HB 258 would not affect current teachers or retirees, but it would change retirement for those hired in 2022 and beyond. Financial analysis of the bill wasn’t available until the night before the committee hearing and House vote. What it shows is that new teachers would see their retirement benefits drop by more than $3.5 billion over the next 30 years. That’s $119 million a year taken out of future teachers’ pockets.
JCPS and other school districts already face critical teacher shortages, and HB 258 will complicate that problem. Instead of reducing benefits, we should be looking for ways to boost teacher pay.
Lack of public participation:
Speedy legislative action on veto overrides, reductions to the KY Teacher Retirement System, and other concerns is particularly problematic at a time that the public is unable to be in the Capitol because of COVID-19 restrictions. The legislative process is intended to be deliberate, not a high-speed operation designed to keep people in the dark until it’s too late for them to be to be heard.
Some good news! The Kentucky Maternal and Infant Health Project:
I’m honored to chair the Kentucky House Democratic Women’s Caucus, and proud of the work we’ve done on this project. The need for policy changes is clear: the U.S. is ranked 55th for maternal health, last out of all wealthy nations. Maternal mortality in Kentucky is two-and-a-half times worse than the national average, and a woman in the U.S. is more than twice as likely to die now from pregnancy-related complications than in 1987. The maternal death rate in our country for Black pregnant women is 3-4 times higher than for non-Hispanic white women.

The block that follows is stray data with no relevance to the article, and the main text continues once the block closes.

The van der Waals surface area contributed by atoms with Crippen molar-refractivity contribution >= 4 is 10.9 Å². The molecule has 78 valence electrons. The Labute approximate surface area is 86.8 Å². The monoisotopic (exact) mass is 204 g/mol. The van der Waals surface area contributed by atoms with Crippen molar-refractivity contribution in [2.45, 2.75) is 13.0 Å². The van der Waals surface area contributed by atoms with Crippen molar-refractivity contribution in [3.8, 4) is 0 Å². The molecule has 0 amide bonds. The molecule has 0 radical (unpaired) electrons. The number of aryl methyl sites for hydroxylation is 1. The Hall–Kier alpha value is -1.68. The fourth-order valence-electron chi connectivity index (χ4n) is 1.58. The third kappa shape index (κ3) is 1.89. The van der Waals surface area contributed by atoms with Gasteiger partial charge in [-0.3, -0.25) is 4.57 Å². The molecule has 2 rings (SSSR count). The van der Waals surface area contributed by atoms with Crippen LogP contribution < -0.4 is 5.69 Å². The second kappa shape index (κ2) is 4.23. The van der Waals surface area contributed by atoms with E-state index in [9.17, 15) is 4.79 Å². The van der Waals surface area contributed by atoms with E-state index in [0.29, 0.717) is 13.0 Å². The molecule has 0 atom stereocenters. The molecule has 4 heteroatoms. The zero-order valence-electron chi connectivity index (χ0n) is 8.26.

The Maternal and Infant Health Project is comprised of 20 bills and resolutions to address this health crisis, and takes a multi-pronged approach aimed at 5 areas: Health Equity, Support for Families, Access to Care, Mental Health, and Pregnancy During Incarceration. The bills are HB 283 – HB 291, HB 293 – HB 299, and resolutions HCR 37, HR 38-39, and HJR 40.
To read more about the project: https://www.courier-journal.com/story/news/politics/ky-general-assembly/2021/02/02/kentucky-maternal-morality-21-bills-proposed-expand-health-care-access/4347813001/, and here’s my op ed on the topic: https://www.courier-journal.com/story/opinion/2021/02/05/kentucky-maternal-and-infant-health-project-calls-for-doulas/4397940001/.